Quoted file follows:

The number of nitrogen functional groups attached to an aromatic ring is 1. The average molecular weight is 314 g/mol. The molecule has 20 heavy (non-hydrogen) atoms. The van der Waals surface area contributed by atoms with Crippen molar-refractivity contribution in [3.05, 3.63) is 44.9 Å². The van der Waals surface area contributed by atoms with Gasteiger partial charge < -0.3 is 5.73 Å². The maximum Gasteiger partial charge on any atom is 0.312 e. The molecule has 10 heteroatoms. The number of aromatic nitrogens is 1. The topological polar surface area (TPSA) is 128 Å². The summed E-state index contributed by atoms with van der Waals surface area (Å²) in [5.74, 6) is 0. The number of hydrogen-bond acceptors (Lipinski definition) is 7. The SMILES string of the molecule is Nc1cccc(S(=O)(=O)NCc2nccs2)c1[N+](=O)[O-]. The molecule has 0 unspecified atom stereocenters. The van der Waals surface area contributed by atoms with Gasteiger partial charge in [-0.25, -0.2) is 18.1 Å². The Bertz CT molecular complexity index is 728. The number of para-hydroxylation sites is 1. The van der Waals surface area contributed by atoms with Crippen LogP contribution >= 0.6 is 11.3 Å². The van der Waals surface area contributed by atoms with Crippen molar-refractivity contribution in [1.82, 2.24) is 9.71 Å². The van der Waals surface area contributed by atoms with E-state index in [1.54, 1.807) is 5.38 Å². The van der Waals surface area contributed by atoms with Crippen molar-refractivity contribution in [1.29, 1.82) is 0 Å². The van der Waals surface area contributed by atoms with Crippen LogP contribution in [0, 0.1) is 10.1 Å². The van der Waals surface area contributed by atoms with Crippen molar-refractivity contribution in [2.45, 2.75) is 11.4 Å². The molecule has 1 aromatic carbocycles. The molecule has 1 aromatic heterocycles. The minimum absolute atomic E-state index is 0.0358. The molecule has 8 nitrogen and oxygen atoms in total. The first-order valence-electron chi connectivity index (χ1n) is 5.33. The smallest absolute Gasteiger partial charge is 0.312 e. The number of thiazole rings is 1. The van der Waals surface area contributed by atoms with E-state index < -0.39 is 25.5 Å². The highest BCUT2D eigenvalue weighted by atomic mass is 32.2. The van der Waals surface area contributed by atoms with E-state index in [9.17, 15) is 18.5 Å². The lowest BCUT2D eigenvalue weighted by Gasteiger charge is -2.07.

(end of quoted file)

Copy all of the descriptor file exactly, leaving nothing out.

The number of nitrogen functional groups attached to an aromatic ring is 1. The average molecular weight is 314 g/mol. The molecule has 20 heavy (non-hydrogen) atoms. The van der Waals surface area contributed by atoms with Crippen molar-refractivity contribution in [3.05, 3.63) is 44.9 Å². The van der Waals surface area contributed by atoms with Gasteiger partial charge < -0.3 is 5.73 Å². The maximum Gasteiger partial charge on any atom is 0.312 e. The molecule has 10 heteroatoms. The number of aromatic nitrogens is 1. The topological polar surface area (TPSA) is 128 Å². The summed E-state index contributed by atoms with van der Waals surface area (Å²) in [5.74, 6) is 0. The number of hydrogen-bond acceptors (Lipinski definition) is 7. The SMILES string of the molecule is Nc1cccc(S(=O)(=O)NCc2nccs2)c1[N+](=O)[O-]. The molecule has 0 unspecified atom stereocenters. The van der Waals surface area contributed by atoms with Gasteiger partial charge in [-0.25, -0.2) is 18.1 Å². The Bertz CT molecular complexity index is 728. The number of para-hydroxylation sites is 1. The van der Waals surface area contributed by atoms with Crippen LogP contribution >= 0.6 is 11.3 Å². The van der Waals surface area contributed by atoms with Crippen molar-refractivity contribution in [1.82, 2.24) is 9.71 Å². The van der Waals surface area contributed by atoms with E-state index in [1.54, 1.807) is 5.38 Å². The van der Waals surface area contributed by atoms with Crippen molar-refractivity contribution in [1.29, 1.82) is 0 Å². The van der Waals surface area contributed by atoms with Crippen LogP contribution in [0, 0.1) is 10.1 Å². The van der Waals surface area contributed by atoms with Crippen molar-refractivity contribution in [2.45, 2.75) is 11.4 Å². The molecule has 1 aromatic carbocycles. The molecule has 1 aromatic heterocycles. The minimum absolute atomic E-state index is 0.0358. The molecule has 8 nitrogen and oxygen atoms in total. The first-order valence-electron chi connectivity index (χ1n) is 5.33. The smallest absolute Gasteiger partial charge is 0.312 e. The number of thiazole rings is 1. The van der Waals surface area contributed by atoms with E-state index < -0.39 is 25.5 Å². The highest BCUT2D eigenvalue weighted by atomic mass is 32.2. The van der Waals surface area contributed by atoms with E-state index in [9.17, 15) is 18.5 Å². The lowest BCUT2D eigenvalue weighted by Gasteiger charge is -2.07.